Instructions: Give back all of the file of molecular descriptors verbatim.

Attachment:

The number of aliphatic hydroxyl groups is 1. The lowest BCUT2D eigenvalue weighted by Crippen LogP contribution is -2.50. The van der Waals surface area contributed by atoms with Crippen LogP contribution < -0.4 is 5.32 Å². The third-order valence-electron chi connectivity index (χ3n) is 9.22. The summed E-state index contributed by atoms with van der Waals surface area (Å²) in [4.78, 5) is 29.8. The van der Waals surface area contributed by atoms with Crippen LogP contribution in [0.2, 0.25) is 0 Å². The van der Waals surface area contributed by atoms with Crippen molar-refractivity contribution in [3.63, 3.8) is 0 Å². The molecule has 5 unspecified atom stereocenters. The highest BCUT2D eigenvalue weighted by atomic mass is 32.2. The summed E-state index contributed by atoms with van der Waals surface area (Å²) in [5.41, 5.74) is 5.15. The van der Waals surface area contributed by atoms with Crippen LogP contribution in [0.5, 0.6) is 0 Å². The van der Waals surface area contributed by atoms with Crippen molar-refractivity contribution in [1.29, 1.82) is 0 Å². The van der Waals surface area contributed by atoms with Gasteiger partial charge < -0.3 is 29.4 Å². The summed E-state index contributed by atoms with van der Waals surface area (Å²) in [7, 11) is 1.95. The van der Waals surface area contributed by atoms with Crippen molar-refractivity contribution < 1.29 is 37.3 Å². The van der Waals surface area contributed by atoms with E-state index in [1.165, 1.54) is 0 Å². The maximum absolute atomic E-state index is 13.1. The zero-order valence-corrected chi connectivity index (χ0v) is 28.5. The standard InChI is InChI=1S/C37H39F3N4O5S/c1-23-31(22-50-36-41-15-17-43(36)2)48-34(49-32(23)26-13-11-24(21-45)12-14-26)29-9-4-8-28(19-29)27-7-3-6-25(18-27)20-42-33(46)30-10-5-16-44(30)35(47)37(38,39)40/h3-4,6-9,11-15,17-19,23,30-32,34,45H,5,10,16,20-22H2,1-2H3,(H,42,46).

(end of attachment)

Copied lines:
The number of aliphatic hydroxyl groups is 1. The lowest BCUT2D eigenvalue weighted by Crippen LogP contribution is -2.50. The van der Waals surface area contributed by atoms with Crippen LogP contribution < -0.4 is 5.32 Å². The third-order valence-electron chi connectivity index (χ3n) is 9.22. The summed E-state index contributed by atoms with van der Waals surface area (Å²) in [4.78, 5) is 29.8. The van der Waals surface area contributed by atoms with Crippen LogP contribution in [0.2, 0.25) is 0 Å². The van der Waals surface area contributed by atoms with Crippen molar-refractivity contribution in [3.63, 3.8) is 0 Å². The molecule has 5 unspecified atom stereocenters. The highest BCUT2D eigenvalue weighted by atomic mass is 32.2. The summed E-state index contributed by atoms with van der Waals surface area (Å²) in [5.41, 5.74) is 5.15. The van der Waals surface area contributed by atoms with Crippen LogP contribution in [0.5, 0.6) is 0 Å². The van der Waals surface area contributed by atoms with Crippen molar-refractivity contribution in [1.29, 1.82) is 0 Å². The van der Waals surface area contributed by atoms with Gasteiger partial charge < -0.3 is 29.4 Å². The summed E-state index contributed by atoms with van der Waals surface area (Å²) in [7, 11) is 1.95. The van der Waals surface area contributed by atoms with Crippen molar-refractivity contribution < 1.29 is 37.3 Å². The van der Waals surface area contributed by atoms with E-state index in [1.165, 1.54) is 0 Å². The maximum absolute atomic E-state index is 13.1. The zero-order valence-corrected chi connectivity index (χ0v) is 28.5. The standard InChI is InChI=1S/C37H39F3N4O5S/c1-23-31(22-50-36-41-15-17-43(36)2)48-34(49-32(23)26-13-11-24(21-45)12-14-26)29-9-4-8-28(19-29)27-7-3-6-25(18-27)20-42-33(46)30-10-5-16-44(30)35(47)37(38,39)40/h3-4,6-9,11-15,17-19,23,30-32,34,45H,5,10,16,20-22H2,1-2H3,(H,42,46).